NORTHFIELD, Vt. — Norwich University has developed a team and process for testing wastewater on campus for early detection of the novel coronavirus that causes COVID-19
Wastewater-based epidemiology (WBE) uses wastewater to study community health. The group will use on-campus manholes to collect and analyze sewage samples for COVID-19. The samples will be collected by students using a mix of commercial and in-house designed and built equipment. The laboratory analysis involves filtering the virus from the sewage sample, extracting the virus’s RNA and determining a match with the severe acute respiratory syndrome coronavirus 2 (SARS-CoV-2).
Sewage is an early indicator because as many as 80% of infected but asymptomatic people shed the virus in their feces four to six days before a positive result from clinical tests. So, if a sample results in a positive analysis, it offers us an opportunity to quarantine a particular barracks or dorm and focus the nasal swab testing on that limited population.
“We are interested in doing whatever we can to help contain the spread of the virus on our campus and therefore in our larger Vermont community.”Dr. Tara Kulkarni, director, Center for Global Resilience and Security
“We are interested in doing whatever we can to help contain the spread of the virus on our campus and therefore in our larger Vermont community,” Center for Global Resilience and Security Director and Professor of Civil and Environmental Engineering Tara Kulkarni said. “This is truly an interdisciplinary and collaborative effort involving students, faculty and other institutions and resources.”
This initiative has five components:
Technical: This involves determining the locations on campus that should be tested and developing a comprehensive sampling plan, designing the sample collection equipment, including building and installing an automatic sampler for sample collection. This work is spearheaded by senior year construction management and civil engineering students, working on their capstone project led by Kulkarni.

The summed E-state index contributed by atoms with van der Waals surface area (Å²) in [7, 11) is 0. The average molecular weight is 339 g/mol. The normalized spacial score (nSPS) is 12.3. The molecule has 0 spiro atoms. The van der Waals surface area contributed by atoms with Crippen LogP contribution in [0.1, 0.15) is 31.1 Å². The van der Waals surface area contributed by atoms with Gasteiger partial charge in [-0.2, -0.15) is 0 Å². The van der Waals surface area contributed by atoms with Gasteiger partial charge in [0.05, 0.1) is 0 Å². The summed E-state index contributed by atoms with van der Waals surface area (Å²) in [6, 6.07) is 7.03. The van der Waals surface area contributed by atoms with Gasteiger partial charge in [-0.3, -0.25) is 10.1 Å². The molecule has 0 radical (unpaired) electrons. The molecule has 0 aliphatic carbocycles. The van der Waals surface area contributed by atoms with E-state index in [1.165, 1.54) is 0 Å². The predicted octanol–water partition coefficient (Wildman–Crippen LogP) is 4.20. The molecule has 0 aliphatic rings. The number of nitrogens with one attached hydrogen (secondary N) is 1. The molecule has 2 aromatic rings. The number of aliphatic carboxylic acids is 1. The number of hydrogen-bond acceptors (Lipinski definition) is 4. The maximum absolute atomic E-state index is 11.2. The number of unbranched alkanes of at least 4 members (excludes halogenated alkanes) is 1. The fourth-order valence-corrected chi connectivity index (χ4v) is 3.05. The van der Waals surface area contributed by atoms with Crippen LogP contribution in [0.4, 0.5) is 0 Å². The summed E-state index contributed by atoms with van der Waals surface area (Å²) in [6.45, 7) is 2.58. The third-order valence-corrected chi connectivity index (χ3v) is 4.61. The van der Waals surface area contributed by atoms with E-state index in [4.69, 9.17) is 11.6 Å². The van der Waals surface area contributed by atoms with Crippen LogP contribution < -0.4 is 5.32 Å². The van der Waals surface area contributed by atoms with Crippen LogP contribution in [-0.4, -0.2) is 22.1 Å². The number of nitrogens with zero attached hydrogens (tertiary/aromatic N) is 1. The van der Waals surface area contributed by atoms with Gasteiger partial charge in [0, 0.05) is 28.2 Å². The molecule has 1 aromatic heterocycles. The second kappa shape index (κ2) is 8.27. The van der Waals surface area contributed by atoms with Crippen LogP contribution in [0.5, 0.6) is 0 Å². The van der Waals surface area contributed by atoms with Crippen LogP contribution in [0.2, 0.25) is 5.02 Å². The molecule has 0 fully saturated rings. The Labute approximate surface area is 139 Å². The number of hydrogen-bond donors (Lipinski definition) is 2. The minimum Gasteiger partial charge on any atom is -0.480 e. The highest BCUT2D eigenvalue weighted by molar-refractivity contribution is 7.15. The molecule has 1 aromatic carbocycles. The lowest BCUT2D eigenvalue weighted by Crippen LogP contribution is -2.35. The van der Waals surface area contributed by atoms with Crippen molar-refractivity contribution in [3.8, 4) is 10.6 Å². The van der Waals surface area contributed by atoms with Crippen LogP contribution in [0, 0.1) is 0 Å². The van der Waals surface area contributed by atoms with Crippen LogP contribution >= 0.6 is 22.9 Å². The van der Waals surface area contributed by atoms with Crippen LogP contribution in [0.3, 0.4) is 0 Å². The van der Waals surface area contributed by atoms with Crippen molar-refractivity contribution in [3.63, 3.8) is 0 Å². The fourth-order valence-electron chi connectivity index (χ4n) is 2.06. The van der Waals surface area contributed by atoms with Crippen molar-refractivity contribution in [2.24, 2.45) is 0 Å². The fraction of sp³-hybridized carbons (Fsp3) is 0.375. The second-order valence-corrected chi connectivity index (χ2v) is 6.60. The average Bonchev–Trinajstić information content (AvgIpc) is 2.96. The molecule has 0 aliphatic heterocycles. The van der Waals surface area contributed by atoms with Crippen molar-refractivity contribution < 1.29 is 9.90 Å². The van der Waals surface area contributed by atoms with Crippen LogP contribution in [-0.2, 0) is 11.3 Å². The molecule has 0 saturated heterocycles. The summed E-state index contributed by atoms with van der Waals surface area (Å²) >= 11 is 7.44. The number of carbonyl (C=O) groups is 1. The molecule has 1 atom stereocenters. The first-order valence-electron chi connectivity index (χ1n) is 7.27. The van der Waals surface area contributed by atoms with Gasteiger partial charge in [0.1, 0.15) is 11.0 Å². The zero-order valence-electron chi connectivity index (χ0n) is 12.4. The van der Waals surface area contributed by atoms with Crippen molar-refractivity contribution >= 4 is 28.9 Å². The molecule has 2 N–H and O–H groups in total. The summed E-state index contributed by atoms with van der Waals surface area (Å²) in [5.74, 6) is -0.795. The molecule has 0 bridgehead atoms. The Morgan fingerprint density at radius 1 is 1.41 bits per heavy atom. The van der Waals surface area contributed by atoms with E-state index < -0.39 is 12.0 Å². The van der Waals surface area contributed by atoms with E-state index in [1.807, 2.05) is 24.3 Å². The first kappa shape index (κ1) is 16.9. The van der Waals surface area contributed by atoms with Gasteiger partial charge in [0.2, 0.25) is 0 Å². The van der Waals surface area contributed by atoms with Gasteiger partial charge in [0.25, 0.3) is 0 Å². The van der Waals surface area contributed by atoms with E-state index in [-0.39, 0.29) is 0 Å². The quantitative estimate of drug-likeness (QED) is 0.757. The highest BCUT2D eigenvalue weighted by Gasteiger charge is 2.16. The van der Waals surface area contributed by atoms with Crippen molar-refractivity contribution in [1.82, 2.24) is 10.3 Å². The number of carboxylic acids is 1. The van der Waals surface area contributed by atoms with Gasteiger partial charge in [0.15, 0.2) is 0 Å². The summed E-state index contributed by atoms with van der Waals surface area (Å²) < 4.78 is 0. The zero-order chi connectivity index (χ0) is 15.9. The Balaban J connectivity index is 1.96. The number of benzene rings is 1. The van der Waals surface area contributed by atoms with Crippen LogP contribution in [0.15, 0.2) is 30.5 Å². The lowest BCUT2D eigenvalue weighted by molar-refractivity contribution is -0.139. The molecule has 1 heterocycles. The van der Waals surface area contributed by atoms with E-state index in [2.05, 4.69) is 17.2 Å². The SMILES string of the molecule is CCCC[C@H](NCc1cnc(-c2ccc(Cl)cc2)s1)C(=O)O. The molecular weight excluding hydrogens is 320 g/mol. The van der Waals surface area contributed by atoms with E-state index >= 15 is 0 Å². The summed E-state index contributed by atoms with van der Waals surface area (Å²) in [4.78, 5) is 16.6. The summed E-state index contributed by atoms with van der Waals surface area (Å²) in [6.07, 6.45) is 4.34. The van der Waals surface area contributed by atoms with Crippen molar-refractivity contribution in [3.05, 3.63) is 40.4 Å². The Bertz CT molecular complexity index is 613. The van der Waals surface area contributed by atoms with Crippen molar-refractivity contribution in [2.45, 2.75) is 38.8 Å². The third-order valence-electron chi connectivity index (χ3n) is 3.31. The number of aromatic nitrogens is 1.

Scientific: This involves analytical support provided by faculty and students in chemistry and biochemistry who are primarily working on analyzing the samples, led by Chemistry Lab Coordinator and Lecturer Marie Agan.
Humanities: This involves investigating the awareness and perceptions of the WBE work on campus and developing a podcast series. A team of communications students led by Lecturer Stephen Pite hope to be the bridge that connect the technical and scientific team with the rest of the campus and external community.
Interdisciplinary: This involves an open invitation to all Norwich faculty and students interested in tagging in. For example, a member of the mathematics faculty is interested in using Broadcast Domination Theory and applying it to our collection methods, to help identify, mathematically, the best sampling locations to choose from.
Statewide research collaborative: This involves ongoing conversations with the University of Vermont, St. Michael’s College, United States Geological Survey (USGS) and state agencies to seek collaborative funding to research broader impacts of using wastewater as a tool in epidemiological analyses for community health.
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About Norwich University
Norwich University is a diversified academic institution that educates traditional-age students and adults in a Corps of Cadets and as civilians. Norwich offers a broad selection of traditional and distance-learning programs culminating in baccalaureate and graduate degrees. Norwich University was founded in 1819 by U.S. Army Capt. Alden Partridge and is the oldest private military college in the United States. Norwich is one of our nation's six senior military colleges and the birthplace of the Reserve Officers’ Training Corps (ROTC). www.norwich.ed
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